Last year Giroux scored 25 goals and added 51 assists for 76 points — all three being career highs. As to where he ends up consistently point-wise is really up to Giroux himself. You hear players being discussed where the term “the sky is the limit” is mentioned. For Giroux, it truly is the case. His commitment to backchecking and adding a physicality to his game make him a potential Steve Yzerman-type player. I would not be surprised to see him top the 30-goal and 90-point marks, quite possibly even this year, but also each season. He definitely has a chance to hit the century mark, especially playing with Jagr and James van Riemsdyk on his flanks.

Speaking of Jagr, he seems to be fitting in with his new team — an unlikely tandem. How is he in the room? Moreover, is he the second-best forward to Giroux?

Throughout the exhibition season and into the regular season, Jagr has been excellent – on the ice as well as off. He has been the perfect teammate, and is a great role model for the younger players. His training regimen, which includes the best exogenous ketones is the best of any player, many times turning the lights on at the practice facility in Voorhees, NJ for a late-night skate. This not only shows the younger guys the kind of work it takes to be in peak fitness at all times by using a fitness program from healthyusa, but it keeps Jagr in the best-possible shape, too, specially thanks to those Group Workout Classes Houston and to the fat burners he takes, by the way, these are the best to buy in the uk right now.

It’s hard to believe for those of us who saw him come into the League that he will turn 40 years old in February, but time stands still for no man. But Jagr’s size (6′ 3″, 240 pounds), fitness level, balance, skill set, and knowledge of the game keep him in a very elite group. His instant chemistry with Giroux has been one of the brightest spots in a very good beginning to the year for the Flyers. And it would be very fair to say Jagr is the second-best forward to Giroux on the Philly roster.

The third member of the troika, JVR, is currently enjoying a new role with a new contract. Has that helped his confidence this season following a strong postseason?

What we saw in the playoffs from JVR last year against Buffalo and Boston is exactly what the organization wants from van Riemsdyk. There is no doubt that the vote of confidence that Flyers management showed in providing him with a new contract has translated into a more-confident van Riemsdyk, on and off the ice. Though he sat for some of the preseason with a minor injury, JVR has stepped back into his role as the budding power forward on a line with Giroux and Jagr. The trio has been dominant in many of their early-season shifts, pinning teams in their own end of the ice for long periods of time with a strong forecheck and cycling game. JVR has posted a goal and three points in the first four games of the year, and has 11 shots on goal. At 22 years old, the second-overall pick in the 2007 draft looks like he’s ready to become a force for the Flyers.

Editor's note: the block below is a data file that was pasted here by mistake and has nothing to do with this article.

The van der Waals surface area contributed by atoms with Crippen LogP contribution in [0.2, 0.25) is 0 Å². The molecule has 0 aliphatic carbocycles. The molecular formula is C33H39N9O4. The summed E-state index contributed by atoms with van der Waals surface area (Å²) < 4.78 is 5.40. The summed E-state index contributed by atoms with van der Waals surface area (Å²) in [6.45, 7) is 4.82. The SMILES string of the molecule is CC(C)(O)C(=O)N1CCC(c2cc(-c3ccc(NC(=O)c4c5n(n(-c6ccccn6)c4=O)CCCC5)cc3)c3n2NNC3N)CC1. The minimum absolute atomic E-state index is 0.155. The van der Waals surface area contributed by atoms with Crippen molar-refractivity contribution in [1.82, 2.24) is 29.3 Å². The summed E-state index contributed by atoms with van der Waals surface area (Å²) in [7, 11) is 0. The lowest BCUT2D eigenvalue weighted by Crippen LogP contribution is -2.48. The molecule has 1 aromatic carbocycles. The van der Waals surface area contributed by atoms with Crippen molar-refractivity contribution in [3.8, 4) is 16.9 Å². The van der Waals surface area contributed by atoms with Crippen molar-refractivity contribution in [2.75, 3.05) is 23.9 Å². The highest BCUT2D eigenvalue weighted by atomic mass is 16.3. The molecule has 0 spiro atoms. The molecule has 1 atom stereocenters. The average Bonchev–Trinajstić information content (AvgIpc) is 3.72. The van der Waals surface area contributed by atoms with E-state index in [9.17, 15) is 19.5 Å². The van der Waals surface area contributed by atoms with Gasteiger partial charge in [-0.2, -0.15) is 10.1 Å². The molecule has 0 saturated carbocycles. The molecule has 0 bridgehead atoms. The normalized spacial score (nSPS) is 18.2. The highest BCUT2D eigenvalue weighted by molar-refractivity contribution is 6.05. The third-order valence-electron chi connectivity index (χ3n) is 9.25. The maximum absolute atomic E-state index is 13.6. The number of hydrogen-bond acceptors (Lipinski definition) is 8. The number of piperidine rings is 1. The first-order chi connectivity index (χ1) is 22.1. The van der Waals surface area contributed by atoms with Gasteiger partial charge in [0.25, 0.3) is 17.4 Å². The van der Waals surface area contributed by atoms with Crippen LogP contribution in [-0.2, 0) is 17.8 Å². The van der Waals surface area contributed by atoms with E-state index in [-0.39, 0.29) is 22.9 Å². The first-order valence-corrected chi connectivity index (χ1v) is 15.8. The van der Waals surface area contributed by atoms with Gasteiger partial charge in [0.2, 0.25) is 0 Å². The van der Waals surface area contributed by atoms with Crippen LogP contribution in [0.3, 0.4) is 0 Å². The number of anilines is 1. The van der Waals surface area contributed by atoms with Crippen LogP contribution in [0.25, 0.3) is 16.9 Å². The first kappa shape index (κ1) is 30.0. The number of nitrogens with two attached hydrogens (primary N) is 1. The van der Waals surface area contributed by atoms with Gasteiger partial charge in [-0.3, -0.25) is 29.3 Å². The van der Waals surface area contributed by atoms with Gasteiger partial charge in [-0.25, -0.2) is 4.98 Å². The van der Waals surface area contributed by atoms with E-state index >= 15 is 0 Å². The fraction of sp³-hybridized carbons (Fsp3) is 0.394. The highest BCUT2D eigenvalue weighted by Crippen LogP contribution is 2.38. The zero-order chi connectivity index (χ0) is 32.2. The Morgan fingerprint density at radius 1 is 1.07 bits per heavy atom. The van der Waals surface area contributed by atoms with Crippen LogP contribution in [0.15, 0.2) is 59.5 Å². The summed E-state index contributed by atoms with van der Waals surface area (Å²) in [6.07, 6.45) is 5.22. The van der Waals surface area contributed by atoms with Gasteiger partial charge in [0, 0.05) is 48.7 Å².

Chris Pronger has been one of the biggest question marks coming into the season. He continues to play in all situations and captain one of the strongest team’s in the Eastern Conference. Can he sustain a full season of playing at an elite level? Furthermore, if he goes down, does the team have enough depth to replace him?

Definitely one of the most pressing issues for the team coming into this season was just how Pronger’s back had healed from surgery back in May. Maybe more than any other one player, the overall success of the Flyers season rests with the health of their top D-man.

It was a bit disconcerting that he saw action in just one preseason contest after missing so much of training camp, but then surprising when Pronger led the team in ice time in three of the first four games. Laviolette has gone with just six defensemen in each game this year, so the captain must have let it be known that he is feeling as healthy as can be. He is playing in every imaginable situation, and so far, it’s working. Pronger leads the team in assists with four, and is tied with Giroux for the team lead in points (5).

Laviolette can’t be thinking that playing Pronger this much for the entire season will lead to any type of post-season success. Look for the team to either start playing Matt Walker or Oskars Bartulis as the seventh defenseman soon. As far as depth goes, other than Walker and Bartulis, Erik Gustafsson would seem to be the only other possible NHL call up. Kevin Marshall and Marc-Andre Bourdon did not have good camps this summer.

If Pronger would fall victim to the injury bug, the team has plenty of practice in covering for him after last year, as he missed 32 games with four injuries that required surgeries during the season. The one saving grace for the blueline was the versatility of Andrej Meszaros, who filled in on just about every defensive pairing at some point during the campaign.

Again we would like to thank David Strehle for all of his generous time and effort he put into this chat. Please make sure to check out his work at and

Adirondack Phantoms, Andrej Meszaros, Brayden Schenn, Brian Boucher, Claude Giroux, Erik Gustafsson, Ilya Bryzgalov, Jakub Voracek, James Van Riemsdyk, Jaromir Jagr, Jeff Carter, Kevin Marshall, Marc-Andre Bourdon, Matt Walker, Mike Richards, Oskars Bartulis, Paul Holmgren, Peter Laviolette, Philadelphia Flyers, Scott Hartnell, Sean Couturier, Wayne Simmonds